Examining our release cycle: stricter instead of longer?
mah at jump-ing.de
Fri Jul 17 17:52:30 UTC 2009
Am 17.07.2009 um 10:00 schrieb Danny Piccirillo:
> [...] I just saw a story on Slashdot about OpenBSD's successful
> release process. [...]
While the SlashDot discussion merely shows people shouting without
thinking, the video is very interesting. If I understood it
correctly, OpenBSD does two things:
1) Keep every (official) development on the main trunk.
2) Swap between "add features, change API" cycles and testing cycles.
This appears to have several/surprising advantages:
- As there are no release branches, all people test the same food,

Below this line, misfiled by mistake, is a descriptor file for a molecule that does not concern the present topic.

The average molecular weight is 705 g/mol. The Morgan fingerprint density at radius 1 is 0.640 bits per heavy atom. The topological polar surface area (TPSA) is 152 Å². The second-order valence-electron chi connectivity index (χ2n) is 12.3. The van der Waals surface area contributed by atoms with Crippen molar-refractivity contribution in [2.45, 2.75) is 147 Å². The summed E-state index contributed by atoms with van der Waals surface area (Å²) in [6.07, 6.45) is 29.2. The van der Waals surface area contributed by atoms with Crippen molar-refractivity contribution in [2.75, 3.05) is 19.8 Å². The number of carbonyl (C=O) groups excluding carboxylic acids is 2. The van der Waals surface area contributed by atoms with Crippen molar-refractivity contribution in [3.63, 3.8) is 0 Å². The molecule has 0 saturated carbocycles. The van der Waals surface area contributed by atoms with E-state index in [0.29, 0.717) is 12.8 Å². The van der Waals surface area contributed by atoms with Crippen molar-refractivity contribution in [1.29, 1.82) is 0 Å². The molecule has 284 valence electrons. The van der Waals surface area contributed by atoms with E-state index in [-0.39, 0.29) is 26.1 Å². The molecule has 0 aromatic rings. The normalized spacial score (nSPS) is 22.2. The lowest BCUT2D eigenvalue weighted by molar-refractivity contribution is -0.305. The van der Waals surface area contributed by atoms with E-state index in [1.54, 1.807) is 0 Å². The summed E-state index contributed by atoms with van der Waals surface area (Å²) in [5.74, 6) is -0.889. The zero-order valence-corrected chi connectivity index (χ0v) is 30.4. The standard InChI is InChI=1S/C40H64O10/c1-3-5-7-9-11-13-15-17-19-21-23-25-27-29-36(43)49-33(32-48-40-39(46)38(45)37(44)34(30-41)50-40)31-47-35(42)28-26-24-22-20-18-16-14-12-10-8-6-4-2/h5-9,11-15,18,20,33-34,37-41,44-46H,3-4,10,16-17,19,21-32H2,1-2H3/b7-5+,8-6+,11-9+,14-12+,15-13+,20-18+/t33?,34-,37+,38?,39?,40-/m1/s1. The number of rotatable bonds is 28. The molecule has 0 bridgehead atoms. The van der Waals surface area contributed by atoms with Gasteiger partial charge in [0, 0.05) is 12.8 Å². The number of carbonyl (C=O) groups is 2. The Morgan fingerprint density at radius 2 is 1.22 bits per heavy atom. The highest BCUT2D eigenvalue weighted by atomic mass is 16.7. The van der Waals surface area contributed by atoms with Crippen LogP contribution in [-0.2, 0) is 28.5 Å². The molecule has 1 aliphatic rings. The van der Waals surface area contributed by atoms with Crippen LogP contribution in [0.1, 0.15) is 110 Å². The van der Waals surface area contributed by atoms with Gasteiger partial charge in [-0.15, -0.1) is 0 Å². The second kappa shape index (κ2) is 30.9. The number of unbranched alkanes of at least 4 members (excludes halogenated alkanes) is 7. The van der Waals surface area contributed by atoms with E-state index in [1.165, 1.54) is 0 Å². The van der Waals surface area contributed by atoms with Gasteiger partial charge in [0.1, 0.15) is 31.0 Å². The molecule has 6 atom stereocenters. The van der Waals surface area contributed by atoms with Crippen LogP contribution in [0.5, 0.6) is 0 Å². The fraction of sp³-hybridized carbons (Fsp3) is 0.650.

their own dogfood.
- Due to the large base of testers, regressions are exploited pretty
quickly, often within minutes.
- Accordingly, there's no need to run older releases.
- Each fix has to be distributed to one branch only, "backporting"
and/or "release engineering" is (almost) obsolete.
Now, while OpenBSD might be considered a bit exotic by many, another
successful project with a similar model comes to my mind: the non-
To be honest, I don't see the advantage of a strong emphasis on
"releases" either, as open source software is always a living thing.
Is it a matter of matching company policy checklists?
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Dipl. Ing. Markus Hitter
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